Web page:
Asparagus Densiflorus is more commonly known as the Plume asparagus, Asparagus fern, and foxtail fern. It belongs to the Asparagus plant family (Asparagaceae).
It has grown in popularity with gardeners because of its unique foliage. Plants reach about 2 feet (60 cm) in height. It has a scrambling nature with arching branches reaching about 3 feet (0.9 cm) long.
Blooms appear in the middle of summer. These last for about a fortnight. Flowers are small, pale pink or white, and aromatic.
Asparagus densiflorus photograph by sanxiaodevea.
Following blooming Asparagus Densiflorus will produce single seeded red berries. As these are beloved by many birds, this makes them ideal for wildlife gardens.
Although native to southern Africa, the plant is now seen in gardens across the world, where it does well in many hardy zones.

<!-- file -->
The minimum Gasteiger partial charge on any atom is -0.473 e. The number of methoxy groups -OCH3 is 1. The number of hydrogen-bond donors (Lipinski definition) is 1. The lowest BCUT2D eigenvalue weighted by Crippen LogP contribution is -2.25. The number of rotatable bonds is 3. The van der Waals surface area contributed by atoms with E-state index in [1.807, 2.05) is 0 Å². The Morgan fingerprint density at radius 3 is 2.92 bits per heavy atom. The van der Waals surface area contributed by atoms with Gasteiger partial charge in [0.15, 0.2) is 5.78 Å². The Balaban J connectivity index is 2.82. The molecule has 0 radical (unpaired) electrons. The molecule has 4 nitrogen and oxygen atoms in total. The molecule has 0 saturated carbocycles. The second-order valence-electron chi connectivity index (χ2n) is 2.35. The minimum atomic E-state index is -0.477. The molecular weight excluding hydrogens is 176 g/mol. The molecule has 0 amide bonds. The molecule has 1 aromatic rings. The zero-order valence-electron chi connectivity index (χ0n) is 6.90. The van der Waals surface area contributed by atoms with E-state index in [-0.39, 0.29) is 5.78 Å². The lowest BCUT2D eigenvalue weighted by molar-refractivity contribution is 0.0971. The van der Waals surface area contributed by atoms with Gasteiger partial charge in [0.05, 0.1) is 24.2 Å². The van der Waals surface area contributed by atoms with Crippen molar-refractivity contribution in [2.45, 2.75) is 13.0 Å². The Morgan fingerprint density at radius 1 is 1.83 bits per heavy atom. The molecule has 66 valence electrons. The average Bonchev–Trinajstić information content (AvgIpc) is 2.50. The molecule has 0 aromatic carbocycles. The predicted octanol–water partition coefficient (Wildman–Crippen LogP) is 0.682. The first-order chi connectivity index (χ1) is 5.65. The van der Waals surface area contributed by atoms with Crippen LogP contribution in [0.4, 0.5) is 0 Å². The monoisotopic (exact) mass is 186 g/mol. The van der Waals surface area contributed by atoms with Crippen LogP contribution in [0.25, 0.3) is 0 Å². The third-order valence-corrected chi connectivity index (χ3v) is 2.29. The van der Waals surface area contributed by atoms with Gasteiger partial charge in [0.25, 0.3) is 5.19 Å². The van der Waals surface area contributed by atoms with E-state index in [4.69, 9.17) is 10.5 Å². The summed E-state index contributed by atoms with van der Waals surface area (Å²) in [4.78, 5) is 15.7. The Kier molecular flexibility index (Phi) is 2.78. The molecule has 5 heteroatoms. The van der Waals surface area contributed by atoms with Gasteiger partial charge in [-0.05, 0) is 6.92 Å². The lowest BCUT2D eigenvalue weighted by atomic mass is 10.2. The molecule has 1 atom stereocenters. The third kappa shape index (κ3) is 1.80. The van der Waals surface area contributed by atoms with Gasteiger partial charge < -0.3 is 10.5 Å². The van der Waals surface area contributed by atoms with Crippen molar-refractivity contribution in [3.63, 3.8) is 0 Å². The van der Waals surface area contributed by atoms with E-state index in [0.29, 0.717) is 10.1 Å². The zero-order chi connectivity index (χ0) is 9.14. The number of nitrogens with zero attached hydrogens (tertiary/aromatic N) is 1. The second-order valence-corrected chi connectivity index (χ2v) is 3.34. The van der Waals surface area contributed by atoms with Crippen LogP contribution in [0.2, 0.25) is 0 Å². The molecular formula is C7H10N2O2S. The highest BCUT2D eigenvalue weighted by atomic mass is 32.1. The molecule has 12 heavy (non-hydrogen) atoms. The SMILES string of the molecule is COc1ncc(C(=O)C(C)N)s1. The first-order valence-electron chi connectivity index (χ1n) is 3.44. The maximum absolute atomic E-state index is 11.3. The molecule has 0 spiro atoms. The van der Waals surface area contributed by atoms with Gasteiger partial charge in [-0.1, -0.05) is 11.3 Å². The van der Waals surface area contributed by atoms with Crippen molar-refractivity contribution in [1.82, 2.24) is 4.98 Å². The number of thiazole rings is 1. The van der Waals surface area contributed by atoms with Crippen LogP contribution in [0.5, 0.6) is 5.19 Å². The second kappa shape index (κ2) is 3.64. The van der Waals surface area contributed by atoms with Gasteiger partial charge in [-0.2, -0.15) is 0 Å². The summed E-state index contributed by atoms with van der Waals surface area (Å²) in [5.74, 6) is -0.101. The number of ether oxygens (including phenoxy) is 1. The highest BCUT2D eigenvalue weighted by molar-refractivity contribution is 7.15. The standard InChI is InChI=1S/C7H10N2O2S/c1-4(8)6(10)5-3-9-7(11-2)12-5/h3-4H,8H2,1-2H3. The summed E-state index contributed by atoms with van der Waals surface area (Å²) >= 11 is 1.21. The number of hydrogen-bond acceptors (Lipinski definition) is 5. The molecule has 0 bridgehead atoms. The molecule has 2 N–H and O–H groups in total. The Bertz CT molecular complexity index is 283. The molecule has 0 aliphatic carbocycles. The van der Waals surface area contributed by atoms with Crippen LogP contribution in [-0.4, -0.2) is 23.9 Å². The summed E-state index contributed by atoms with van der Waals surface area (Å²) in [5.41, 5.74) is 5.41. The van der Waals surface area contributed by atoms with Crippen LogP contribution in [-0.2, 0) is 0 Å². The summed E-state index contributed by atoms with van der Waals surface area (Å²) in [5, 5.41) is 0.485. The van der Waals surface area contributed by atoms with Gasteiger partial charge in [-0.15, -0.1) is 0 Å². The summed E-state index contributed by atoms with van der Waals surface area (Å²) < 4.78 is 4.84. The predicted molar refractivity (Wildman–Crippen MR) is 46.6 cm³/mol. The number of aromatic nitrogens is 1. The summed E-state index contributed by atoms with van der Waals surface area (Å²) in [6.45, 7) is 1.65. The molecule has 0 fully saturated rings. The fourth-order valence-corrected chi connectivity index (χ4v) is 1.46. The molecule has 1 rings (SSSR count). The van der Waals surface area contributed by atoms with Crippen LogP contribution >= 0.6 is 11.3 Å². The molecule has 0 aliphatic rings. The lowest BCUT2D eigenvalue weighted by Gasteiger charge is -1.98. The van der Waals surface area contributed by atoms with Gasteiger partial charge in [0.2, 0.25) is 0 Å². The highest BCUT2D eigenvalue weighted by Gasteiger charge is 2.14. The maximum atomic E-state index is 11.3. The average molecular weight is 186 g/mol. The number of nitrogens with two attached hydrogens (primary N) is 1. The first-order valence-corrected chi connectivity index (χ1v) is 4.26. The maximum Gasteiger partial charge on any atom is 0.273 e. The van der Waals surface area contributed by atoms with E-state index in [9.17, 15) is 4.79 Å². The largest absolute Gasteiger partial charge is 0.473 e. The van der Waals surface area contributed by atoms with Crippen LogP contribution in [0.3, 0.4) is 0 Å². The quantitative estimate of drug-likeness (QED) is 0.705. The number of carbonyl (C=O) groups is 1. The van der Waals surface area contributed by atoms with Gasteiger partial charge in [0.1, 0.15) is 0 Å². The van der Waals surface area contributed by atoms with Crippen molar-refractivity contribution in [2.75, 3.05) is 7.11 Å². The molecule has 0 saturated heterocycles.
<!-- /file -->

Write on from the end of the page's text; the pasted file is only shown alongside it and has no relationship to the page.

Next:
Asparagus fern is an evergreen perennial plant. It is able to mound forming, sending off more fern leaves each year while the older ones increase in size.
Ideal locations for Asparagus fern in the garden include four season gardens, in shaded or wooded areas where it can be difficult to grow other plants, and helping to fill in the mid-ground areas as ground cover or as border plants.
As a natural wooded area plant, Asparagus Densiflorus is able to tolerate a wide range of light conditions, preferring indirect sunlight to shaded spots.
It does need rich soil though, with plenty of organic matter in the soil to feed off of. Plant your asparagus firm in a rich, well-drained soil, but remember to keep it well watered.
Asparagus Densiflorus grows well in USDA hardiness zones 9-11 in the United States, mainly because its roots can die off if it drops below 50°F (10°C) during the winter. The plant can be grown outdoors in the summer only as it belongs to UK hardiness group H1C.
As a perennial plant it can be left outdoors over winter in warmer areas.
For zones where the temperature dips lower, it is advised that you grow the plant in a container so that you can bring the plant inside in the winter once the leaves have died back.